Any live theatrical experience in the autumn of 2020 is going to be tinged with a profound sense of gratitude. That we have managed to gather and be entertained – thanks to producers, creatives and cast who bring new depth to the term ‘trouper’ with all its ‘show-must-go-on’ notions of persistence and ingenuity – is still something of a wonder. Whilst the Bridge Theatre is leading the way indoors by bringing big names to monologue performances with deliberate partial capacity, the Garden Theatre at the Eagle Pub of Vauxhall embraces the possibilities of an outdoor space to create a feeling much like many of the courtyards at the Edinburgh Fringe whilst delivering musical theatre – proper musical theatre – which, given public singing is considered a suspect activity nowadays, feels thrilling just to be there! The garden setting enables a sense of ambiance that, whilst clearly carefully marked-out and marshalled, I enjoyed more than being dotted and distanced in a cavernous interior theatre space (at which I also felt gratitude, but definitely a kind of loneliness from the lost congregational quality).
Somehow the Eagle Pub venue manages to make all the rigmarole of having your temperature checked and providing contact-tracing details feel like the first phases of a sacred ritual whilst gracefully and cheerfully executing their duties. The energy and appreciation of the audience is palpable, even if the bottom two-thirds of their expressions are concealed by masks. In this context, it feels a clever choice for Lambco Productions to have selected Pippin for enactment outdoors with its ‘rule of six’ cast size and shortened run-time. As the play takes place in a semi-mystical historical setting of battlefields and interior imaginations, staging it outside in-the-round works. The physicality of the cast, costumed by David Shields in Summer-of-Love hippy chic, creates many a pleasing tableau and the absence of scenic machinery only adds to the economy and focus of the production. Indeed, with this young, muscular and dance-disciplined cast, there is something sculptural about the staging and it succeeds. The only regret I have is that I longed for raked seating or a bit of scaffolding to add more height to the ‘stage’ because certain sightlines from downstage audience-right are tricky with the girders that are part of the garden’s structural integrity.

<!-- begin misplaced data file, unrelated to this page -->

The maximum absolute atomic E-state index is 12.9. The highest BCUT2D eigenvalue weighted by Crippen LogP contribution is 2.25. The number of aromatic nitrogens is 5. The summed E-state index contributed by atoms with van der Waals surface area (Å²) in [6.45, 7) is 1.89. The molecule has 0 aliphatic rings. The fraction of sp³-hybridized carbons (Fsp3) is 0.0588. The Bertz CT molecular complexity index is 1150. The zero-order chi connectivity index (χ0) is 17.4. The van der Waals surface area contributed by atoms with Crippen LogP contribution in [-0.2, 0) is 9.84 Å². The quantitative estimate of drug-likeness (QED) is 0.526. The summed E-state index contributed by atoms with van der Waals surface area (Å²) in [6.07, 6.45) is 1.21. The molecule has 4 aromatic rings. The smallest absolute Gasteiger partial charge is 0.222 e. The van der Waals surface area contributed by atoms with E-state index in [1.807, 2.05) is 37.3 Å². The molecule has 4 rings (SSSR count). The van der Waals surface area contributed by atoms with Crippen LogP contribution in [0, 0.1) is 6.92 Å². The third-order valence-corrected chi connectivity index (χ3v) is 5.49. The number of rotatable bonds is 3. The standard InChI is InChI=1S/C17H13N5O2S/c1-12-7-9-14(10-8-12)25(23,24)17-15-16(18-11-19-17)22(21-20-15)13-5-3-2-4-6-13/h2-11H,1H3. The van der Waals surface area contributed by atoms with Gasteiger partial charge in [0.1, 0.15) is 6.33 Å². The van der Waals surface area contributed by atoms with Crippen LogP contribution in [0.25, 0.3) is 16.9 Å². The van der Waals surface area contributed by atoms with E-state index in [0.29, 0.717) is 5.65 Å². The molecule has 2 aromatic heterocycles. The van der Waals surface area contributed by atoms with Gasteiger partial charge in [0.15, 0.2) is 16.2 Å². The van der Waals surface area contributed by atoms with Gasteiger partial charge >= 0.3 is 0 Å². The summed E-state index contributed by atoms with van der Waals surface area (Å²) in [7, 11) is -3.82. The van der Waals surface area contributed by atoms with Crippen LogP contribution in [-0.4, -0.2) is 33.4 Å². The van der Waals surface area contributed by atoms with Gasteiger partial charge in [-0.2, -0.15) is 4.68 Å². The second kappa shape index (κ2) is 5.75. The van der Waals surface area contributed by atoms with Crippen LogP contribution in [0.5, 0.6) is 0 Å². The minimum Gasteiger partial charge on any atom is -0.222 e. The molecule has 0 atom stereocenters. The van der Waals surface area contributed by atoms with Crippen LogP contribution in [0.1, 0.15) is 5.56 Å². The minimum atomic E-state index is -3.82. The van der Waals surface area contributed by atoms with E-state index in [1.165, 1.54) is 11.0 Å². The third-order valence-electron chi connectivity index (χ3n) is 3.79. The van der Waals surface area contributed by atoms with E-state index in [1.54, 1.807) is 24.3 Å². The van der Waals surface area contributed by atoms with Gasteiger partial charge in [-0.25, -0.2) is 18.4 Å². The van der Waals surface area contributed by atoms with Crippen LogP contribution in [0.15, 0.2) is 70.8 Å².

Any production of Pippin will call forth the ghost of Bob Fosse who directed and choreographed the original 1972 Broadway debut to significant acclaim. Stephen Dexter’s production, choreographed by Nick Winston, preserves some of the dark, sexy, ironic and iconic aspects that distinguished the Fosse original whilst offering closeness in place of scale. For example, as we learn ‘War is a Science’, Dexter and Winston deliver a tight soft-shoe number with bayonets as vaudeville canes rather than a Broadway chorus line and it works. In the second act, the audience shrieks in delight at the balletic leaps delivered, particularly by Henry Francis (Lewis/Theo) and Ryan Anderson in the titular role. Throughout, this production makes a virtue of what it does have: intimacy, youth and the great outdoors.
This show is also a showcase of some exciting young and emerging talent. Tsemaye Bob-Egbe (Leading Player) has impressive pipes that makes you forget you’re basically on a roundabout on the A202! Joanne Clifton (Fastrada/Bertha) shows major dance chops as she works the space in a range of styles. Tanisha-Mae Brown as Pippin’s love interest, Catherine, impressively makes her professional debut and is a triple-threat to watch. The three male cast members, Anderson, Francis and Dan Krikler (Charles), are equally as watchable and magnetic; hitting the notes, sticking the landings and adding more audience gratitude to the evening.